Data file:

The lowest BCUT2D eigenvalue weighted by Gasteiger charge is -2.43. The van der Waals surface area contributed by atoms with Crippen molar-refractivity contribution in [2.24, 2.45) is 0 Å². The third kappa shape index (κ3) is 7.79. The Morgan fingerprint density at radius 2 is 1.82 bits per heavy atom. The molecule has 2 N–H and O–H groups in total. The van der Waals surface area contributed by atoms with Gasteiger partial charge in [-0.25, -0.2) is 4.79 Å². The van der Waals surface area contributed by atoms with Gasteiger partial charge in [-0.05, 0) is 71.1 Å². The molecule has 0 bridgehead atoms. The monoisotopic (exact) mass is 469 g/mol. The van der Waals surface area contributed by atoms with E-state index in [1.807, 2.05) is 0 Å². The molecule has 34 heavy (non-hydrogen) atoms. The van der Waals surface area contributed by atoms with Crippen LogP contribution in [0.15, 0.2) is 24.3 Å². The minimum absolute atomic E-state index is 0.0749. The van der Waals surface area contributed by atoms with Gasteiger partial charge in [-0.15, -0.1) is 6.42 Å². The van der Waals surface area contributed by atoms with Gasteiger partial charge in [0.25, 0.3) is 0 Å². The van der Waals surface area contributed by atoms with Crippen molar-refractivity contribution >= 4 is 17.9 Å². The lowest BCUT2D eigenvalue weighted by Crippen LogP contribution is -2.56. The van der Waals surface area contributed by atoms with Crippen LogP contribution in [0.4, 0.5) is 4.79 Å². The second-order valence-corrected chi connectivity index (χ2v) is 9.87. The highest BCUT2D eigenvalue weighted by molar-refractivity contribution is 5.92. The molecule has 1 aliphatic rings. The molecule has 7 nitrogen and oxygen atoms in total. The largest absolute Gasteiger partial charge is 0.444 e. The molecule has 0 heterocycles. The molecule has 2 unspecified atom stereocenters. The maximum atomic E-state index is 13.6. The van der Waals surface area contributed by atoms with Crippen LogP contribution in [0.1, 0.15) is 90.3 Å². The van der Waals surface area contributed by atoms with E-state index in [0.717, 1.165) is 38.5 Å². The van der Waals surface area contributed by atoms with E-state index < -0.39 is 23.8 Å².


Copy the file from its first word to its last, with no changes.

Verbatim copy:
The lowest BCUT2D eigenvalue weighted by Gasteiger charge is -2.43. The van der Waals surface area contributed by atoms with Crippen molar-refractivity contribution in [2.24, 2.45) is 0 Å². The third kappa shape index (κ3) is 7.79. The Morgan fingerprint density at radius 2 is 1.82 bits per heavy atom. The molecule has 2 N–H and O–H groups in total. The van der Waals surface area contributed by atoms with Gasteiger partial charge in [-0.25, -0.2) is 4.79 Å². The van der Waals surface area contributed by atoms with Gasteiger partial charge in [-0.05, 0) is 71.1 Å². The molecule has 0 bridgehead atoms. The monoisotopic (exact) mass is 469 g/mol. The van der Waals surface area contributed by atoms with E-state index in [1.807, 2.05) is 0 Å². The molecule has 34 heavy (non-hydrogen) atoms. The van der Waals surface area contributed by atoms with Crippen LogP contribution in [0.15, 0.2) is 24.3 Å². The minimum absolute atomic E-state index is 0.0749. The van der Waals surface area contributed by atoms with Gasteiger partial charge in [-0.15, -0.1) is 6.42 Å². The van der Waals surface area contributed by atoms with Gasteiger partial charge in [0.25, 0.3) is 0 Å². The van der Waals surface area contributed by atoms with Crippen molar-refractivity contribution >= 4 is 17.9 Å². The lowest BCUT2D eigenvalue weighted by Crippen LogP contribution is -2.56. The van der Waals surface area contributed by atoms with Crippen LogP contribution in [0.4, 0.5) is 4.79 Å². The second-order valence-corrected chi connectivity index (χ2v) is 9.87. The highest BCUT2D eigenvalue weighted by molar-refractivity contribution is 5.92. The molecule has 1 aliphatic rings. The molecule has 7 nitrogen and oxygen atoms in total. The largest absolute Gasteiger partial charge is 0.444 e. The molecule has 0 heterocycles. The molecule has 2 unspecified atom stereocenters. The maximum atomic E-state index is 13.6. The van der Waals surface area contributed by atoms with Crippen LogP contribution in [0.1, 0.15) is 90.3 Å². The van der Waals surface area contributed by atoms with E-state index in [0.717, 1.165) is 38.5 Å². The van der Waals surface area contributed by atoms with E-state index < -0.39 is 23.8 Å².